On Monday, President Barack Obama signed an executive order banning discrimination on the basis of sexual orientation or gender identity for millions of federal employees and contractors, which will, in his words, bend the “arc of justice just a little bit in a better direction.” That arc has a long way to go, though — millions of Americans still remain at risk of losing their jobs simply for being who they are.
The Employment Non-Discrimination Act, or ENDA, would have provided relief to nearly all Americans, but it has languished for months in the House after passage by the Senate.
In the spirit of the Supreme Court’s recent Hobby Lobby decision favoring the religious beliefs of owners over the legal entitlements of workers, several religious leaders had written to Mr. Obama asking him to carve out a similar exemption in his executive order. He rightly did not oblige them.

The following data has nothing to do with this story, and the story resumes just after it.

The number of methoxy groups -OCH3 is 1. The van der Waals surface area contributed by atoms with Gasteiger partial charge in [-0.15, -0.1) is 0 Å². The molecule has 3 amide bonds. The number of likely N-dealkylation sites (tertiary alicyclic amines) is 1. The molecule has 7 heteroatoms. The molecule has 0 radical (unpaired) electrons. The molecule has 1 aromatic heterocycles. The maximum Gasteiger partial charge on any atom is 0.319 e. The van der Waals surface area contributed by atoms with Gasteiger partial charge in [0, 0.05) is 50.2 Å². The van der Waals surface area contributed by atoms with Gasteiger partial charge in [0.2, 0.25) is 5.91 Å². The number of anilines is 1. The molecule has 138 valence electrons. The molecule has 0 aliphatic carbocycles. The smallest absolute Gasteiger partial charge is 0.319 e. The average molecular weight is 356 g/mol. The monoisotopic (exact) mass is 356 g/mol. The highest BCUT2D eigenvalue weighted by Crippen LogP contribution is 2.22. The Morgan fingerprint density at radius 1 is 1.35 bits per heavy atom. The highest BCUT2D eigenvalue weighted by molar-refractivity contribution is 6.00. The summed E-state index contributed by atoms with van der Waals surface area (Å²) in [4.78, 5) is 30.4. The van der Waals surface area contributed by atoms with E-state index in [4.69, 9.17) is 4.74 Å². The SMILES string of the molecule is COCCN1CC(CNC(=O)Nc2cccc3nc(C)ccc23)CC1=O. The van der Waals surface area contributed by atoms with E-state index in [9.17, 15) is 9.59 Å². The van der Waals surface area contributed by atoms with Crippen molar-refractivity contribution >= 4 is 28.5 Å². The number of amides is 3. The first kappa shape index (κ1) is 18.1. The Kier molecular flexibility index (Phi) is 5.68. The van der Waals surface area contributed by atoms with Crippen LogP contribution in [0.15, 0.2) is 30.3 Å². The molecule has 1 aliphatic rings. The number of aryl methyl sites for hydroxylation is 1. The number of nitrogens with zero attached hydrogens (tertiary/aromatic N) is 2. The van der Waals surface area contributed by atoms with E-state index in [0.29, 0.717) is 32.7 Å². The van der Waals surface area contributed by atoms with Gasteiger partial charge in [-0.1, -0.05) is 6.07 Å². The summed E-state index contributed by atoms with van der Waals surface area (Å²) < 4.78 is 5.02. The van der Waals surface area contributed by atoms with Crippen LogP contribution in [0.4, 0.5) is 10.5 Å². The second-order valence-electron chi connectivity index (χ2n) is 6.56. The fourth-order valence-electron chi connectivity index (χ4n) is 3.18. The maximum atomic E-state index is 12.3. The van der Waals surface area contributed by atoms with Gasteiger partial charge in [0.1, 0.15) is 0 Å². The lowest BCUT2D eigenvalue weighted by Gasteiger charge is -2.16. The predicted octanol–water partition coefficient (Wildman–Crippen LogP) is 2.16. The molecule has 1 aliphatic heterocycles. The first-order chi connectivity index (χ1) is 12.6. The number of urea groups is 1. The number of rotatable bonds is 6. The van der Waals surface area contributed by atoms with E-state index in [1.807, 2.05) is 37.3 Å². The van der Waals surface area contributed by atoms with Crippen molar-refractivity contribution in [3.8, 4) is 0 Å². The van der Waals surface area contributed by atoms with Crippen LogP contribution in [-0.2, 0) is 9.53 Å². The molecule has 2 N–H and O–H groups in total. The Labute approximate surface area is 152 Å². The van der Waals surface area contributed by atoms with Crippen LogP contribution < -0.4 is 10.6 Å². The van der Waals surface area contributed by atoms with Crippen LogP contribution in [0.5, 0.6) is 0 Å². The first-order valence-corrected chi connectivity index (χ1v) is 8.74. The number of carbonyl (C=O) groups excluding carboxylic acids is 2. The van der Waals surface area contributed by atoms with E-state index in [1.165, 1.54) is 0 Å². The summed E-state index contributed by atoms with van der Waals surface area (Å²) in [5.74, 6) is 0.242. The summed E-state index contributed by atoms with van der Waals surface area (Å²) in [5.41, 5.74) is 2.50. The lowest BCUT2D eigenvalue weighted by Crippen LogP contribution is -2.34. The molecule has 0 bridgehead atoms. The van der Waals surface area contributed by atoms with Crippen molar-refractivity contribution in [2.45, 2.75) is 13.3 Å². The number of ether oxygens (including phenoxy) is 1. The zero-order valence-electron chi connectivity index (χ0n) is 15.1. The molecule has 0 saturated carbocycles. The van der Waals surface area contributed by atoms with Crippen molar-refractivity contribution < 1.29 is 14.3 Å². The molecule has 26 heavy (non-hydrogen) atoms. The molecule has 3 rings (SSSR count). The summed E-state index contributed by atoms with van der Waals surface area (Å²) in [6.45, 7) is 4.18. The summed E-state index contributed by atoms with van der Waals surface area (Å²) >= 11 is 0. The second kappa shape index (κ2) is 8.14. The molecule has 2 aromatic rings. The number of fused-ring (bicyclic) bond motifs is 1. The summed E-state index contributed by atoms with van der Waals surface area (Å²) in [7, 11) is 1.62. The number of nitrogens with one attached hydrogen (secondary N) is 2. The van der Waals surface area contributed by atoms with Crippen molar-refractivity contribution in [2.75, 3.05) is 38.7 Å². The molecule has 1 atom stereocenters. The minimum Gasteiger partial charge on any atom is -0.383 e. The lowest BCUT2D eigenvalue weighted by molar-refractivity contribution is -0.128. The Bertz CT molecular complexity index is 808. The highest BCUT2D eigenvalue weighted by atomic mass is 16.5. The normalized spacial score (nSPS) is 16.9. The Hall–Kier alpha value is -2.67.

Surprisingly, there are now more states that allow gay marriage than those that prohibit LGBT discrimination. In Pennsylvania, although a same-sex marriage ban was struck down by a federal judge in May, thousands of residents are still subject to discrimination in employment, housing and public accommodation because of the intransigence of a few state lawmakers, such as Rep. Daryl Metcalfe, R-Cranberry.
While cities like Pittsburgh have passed fairness ordinances that correct these lapses, they are, like Mr. Obama’s executive order, limited to only those Americans lucky enough to live in the right place or work for the right company. Piecemeal guarantees of basic civil liberties simply will not do.